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Effects of Residue Management on Decomposition in Irrigated Rice Fields Are Not Related to Changes in the Decomposer Community.

Schmidt A, John K, Arida G, Auge H, Brandl R, Horgan FG, Hotes S, Marquez L, Radermacher N, Settele J, Wolters V, Schädler M - PLoS ONE (2015)

Bottom Line: Initially, the contribution of invertebrates to decomposition was significantly smaller in plots with rice straw scattered on the soil surface; however, this effect disappeared later in the season.We found no significant responses in microbial decomposition rates to management practices.However, we found no correlation between litter mass loss and abundances of various lineages of invertebrates.

View Article: PubMed Central - PubMed

Affiliation: Department of Community Ecology, Helmholtz-Centre for Environmental Research-UFZ, Halle/Saale, Germany.

ABSTRACT
Decomposers provide an essential ecosystem service that contributes to sustainable production in rice ecosystems by driving the release of nutrients from organic crop residues. During a single rice crop cycle we examined the effects of four different crop residue management practices (rice straw or ash of burned straw scattered on the soil surface or incorporated into the soil) on rice straw decomposition and on the abundance of aquatic and soil-dwelling invertebrates. Mass loss of rice straw in litterbags of two different mesh sizes that either prevented or allowed access of meso- and macro-invertebrates was used as a proxy for decomposition rates. Invertebrates significantly increased total loss of litter mass by up to 30%. Initially, the contribution of invertebrates to decomposition was significantly smaller in plots with rice straw scattered on the soil surface; however, this effect disappeared later in the season. We found no significant responses in microbial decomposition rates to management practices. The abundance of aquatic fauna was higher in fields with rice straw amendment, whereas the abundance of soil fauna fluctuated considerably. There was a clear separation between the overall invertebrate community structure in response to the ash and straw treatments. However, we found no correlation between litter mass loss and abundances of various lineages of invertebrates. Our results indicate that invertebrates can contribute to soil fertility in irrigated paddy fields by decomposing rice straw, and that their abundance as well as efficiency in decomposition may be promoted by crop residue management practices.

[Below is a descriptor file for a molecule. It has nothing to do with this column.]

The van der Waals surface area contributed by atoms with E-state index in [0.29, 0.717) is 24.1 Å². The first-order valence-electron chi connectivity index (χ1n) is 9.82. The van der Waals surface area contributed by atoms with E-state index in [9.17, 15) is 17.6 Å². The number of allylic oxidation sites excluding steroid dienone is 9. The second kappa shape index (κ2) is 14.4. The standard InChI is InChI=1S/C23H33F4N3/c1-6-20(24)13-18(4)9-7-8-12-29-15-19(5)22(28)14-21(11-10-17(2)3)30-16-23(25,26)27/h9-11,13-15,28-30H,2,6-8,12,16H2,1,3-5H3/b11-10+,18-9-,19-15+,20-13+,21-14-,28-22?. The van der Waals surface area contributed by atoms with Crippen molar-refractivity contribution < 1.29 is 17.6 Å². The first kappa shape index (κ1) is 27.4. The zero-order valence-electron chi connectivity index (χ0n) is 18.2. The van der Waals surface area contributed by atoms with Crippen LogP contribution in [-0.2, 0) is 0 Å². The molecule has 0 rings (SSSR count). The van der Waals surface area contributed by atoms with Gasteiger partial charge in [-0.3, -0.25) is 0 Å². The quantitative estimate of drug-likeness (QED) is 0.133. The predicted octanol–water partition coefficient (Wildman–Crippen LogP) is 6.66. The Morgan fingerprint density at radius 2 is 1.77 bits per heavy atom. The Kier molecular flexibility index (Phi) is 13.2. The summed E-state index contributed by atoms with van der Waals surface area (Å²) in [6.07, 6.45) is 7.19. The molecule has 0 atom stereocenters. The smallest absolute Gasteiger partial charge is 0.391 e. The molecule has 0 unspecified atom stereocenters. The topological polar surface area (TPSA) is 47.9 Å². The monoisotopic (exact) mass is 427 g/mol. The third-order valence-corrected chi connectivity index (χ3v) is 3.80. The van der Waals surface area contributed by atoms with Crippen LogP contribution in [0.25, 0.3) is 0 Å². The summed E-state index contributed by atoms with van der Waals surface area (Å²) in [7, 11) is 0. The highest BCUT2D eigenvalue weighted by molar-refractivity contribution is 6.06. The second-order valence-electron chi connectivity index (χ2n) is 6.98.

No MeSH data available.


Related in: MedlinePlus

Litter mass loss, C content, N content: mesh size × treatment.Percent litter mass loss (A), N content (B) and C content (C) (means + standard error SE) of rice straw retrieved after the five treatments in coarse-meshed (decomposition by invertebrates and microorganisms) and fine-meshed (decomposition by microorganisms) litterbags. Different letters above the bars indicate significant differences between means (Tukey’s HSD, P ≤ 0.05). Values of the original straw (= time 0d): N = 0.6%, C = 36.8%. Treatment abbreviations: ‘Asc’—ash of burned rice straw scattered on the field, ‘Ami’—ash of burned rice straw mixed into the soil, ‘Ssc’—rice straw scattered on the field, ‘Smi’—rice straw mixed into the soil, ‘Ctr’—control (no ash or straw added).
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pone.0134402.g001: Litter mass loss, C content, N content: mesh size × treatment.Percent litter mass loss (A), N content (B) and C content (C) (means + standard error SE) of rice straw retrieved after the five treatments in coarse-meshed (decomposition by invertebrates and microorganisms) and fine-meshed (decomposition by microorganisms) litterbags. Different letters above the bars indicate significant differences between means (Tukey’s HSD, P ≤ 0.05). Values of the original straw (= time 0d): N = 0.6%, C = 36.8%. Treatment abbreviations: ‘Asc’—ash of burned rice straw scattered on the field, ‘Ami’—ash of burned rice straw mixed into the soil, ‘Ssc’—rice straw scattered on the field, ‘Smi’—rice straw mixed into the soil, ‘Ctr’—control (no ash or straw added).

Mentions: The mean loss of litter mass in coarse-meshed litterbags was higher than in the fine-meshed bags (84 ± 0.8% vs. 75 ± 0.8% (overall mean across all treatments and retrieval times ± SE) respectively; Table 1). All tested factors as well as their two-way interactions showed highly significant effects on litter mass loss (Table 1). Mesh size had a significant effect on litter mass loss on all retrieval dates (Table 1, S3A Fig). The mean percent litter mass loss was lower from the coarse-meshed bags (Fig 1A) retrieved after 25 days (Fig 2A) in plots with straw scattered on the surface of the field (treatment Ssc) compared to the other treatments. In both the fine- and coarse-meshed bags, retrieved later in the rice cycle, the mass loss of rice straw litter was similar across all five treatments (Fig 2A).